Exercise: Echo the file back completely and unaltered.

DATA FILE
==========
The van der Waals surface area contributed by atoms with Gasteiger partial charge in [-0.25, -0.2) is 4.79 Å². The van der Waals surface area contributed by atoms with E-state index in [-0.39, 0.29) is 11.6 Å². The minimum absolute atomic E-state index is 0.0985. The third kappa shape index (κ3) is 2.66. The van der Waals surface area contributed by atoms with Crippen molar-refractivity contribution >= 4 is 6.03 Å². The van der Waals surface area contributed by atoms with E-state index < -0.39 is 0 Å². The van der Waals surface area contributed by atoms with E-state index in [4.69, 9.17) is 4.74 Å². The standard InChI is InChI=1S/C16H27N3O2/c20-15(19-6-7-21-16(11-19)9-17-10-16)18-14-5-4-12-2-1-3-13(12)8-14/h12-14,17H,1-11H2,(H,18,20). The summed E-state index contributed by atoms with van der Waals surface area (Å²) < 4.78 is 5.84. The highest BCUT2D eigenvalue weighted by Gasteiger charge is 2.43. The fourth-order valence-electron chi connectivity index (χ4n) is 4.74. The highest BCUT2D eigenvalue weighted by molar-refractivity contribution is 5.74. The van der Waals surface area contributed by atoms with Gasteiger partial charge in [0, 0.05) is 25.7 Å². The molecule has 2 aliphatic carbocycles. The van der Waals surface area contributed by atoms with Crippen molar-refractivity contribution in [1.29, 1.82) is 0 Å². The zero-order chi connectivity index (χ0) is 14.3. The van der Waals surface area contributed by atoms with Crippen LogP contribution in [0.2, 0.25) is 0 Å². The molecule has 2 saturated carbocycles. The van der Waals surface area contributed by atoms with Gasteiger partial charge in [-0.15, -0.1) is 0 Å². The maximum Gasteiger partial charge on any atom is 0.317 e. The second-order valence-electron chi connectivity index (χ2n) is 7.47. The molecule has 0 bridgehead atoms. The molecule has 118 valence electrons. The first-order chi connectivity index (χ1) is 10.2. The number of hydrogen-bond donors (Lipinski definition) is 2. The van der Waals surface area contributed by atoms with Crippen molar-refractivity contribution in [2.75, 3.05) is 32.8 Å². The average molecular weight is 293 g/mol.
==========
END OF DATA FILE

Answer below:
The van der Waals surface area contributed by atoms with Gasteiger partial charge in [-0.25, -0.2) is 4.79 Å². The van der Waals surface area contributed by atoms with E-state index in [-0.39, 0.29) is 11.6 Å². The minimum absolute atomic E-state index is 0.0985. The third kappa shape index (κ3) is 2.66. The van der Waals surface area contributed by atoms with Crippen molar-refractivity contribution >= 4 is 6.03 Å². The van der Waals surface area contributed by atoms with E-state index < -0.39 is 0 Å². The van der Waals surface area contributed by atoms with E-state index in [4.69, 9.17) is 4.74 Å². The standard InChI is InChI=1S/C16H27N3O2/c20-15(19-6-7-21-16(11-19)9-17-10-16)18-14-5-4-12-2-1-3-13(12)8-14/h12-14,17H,1-11H2,(H,18,20). The summed E-state index contributed by atoms with van der Waals surface area (Å²) < 4.78 is 5.84. The highest BCUT2D eigenvalue weighted by Gasteiger charge is 2.43. The fourth-order valence-electron chi connectivity index (χ4n) is 4.74. The highest BCUT2D eigenvalue weighted by molar-refractivity contribution is 5.74. The van der Waals surface area contributed by atoms with Gasteiger partial charge in [0, 0.05) is 25.7 Å². The molecule has 2 aliphatic carbocycles. The van der Waals surface area contributed by atoms with Crippen molar-refractivity contribution in [1.29, 1.82) is 0 Å². The zero-order chi connectivity index (χ0) is 14.3. The van der Waals surface area contributed by atoms with Crippen LogP contribution in [0.2, 0.25) is 0 Å². The molecule has 2 saturated carbocycles. The van der Waals surface area contributed by atoms with Gasteiger partial charge in [-0.15, -0.1) is 0 Å². The maximum Gasteiger partial charge on any atom is 0.317 e. The second-order valence-electron chi connectivity index (χ2n) is 7.47. The molecule has 0 bridgehead atoms. The molecule has 118 valence electrons. The first-order chi connectivity index (χ1) is 10.2. The number of hydrogen-bond donors (Lipinski definition) is 2. The van der Waals surface area contributed by atoms with Crippen molar-refractivity contribution in [2.75, 3.05) is 32.8 Å². The average molecular weight is 293 g/mol.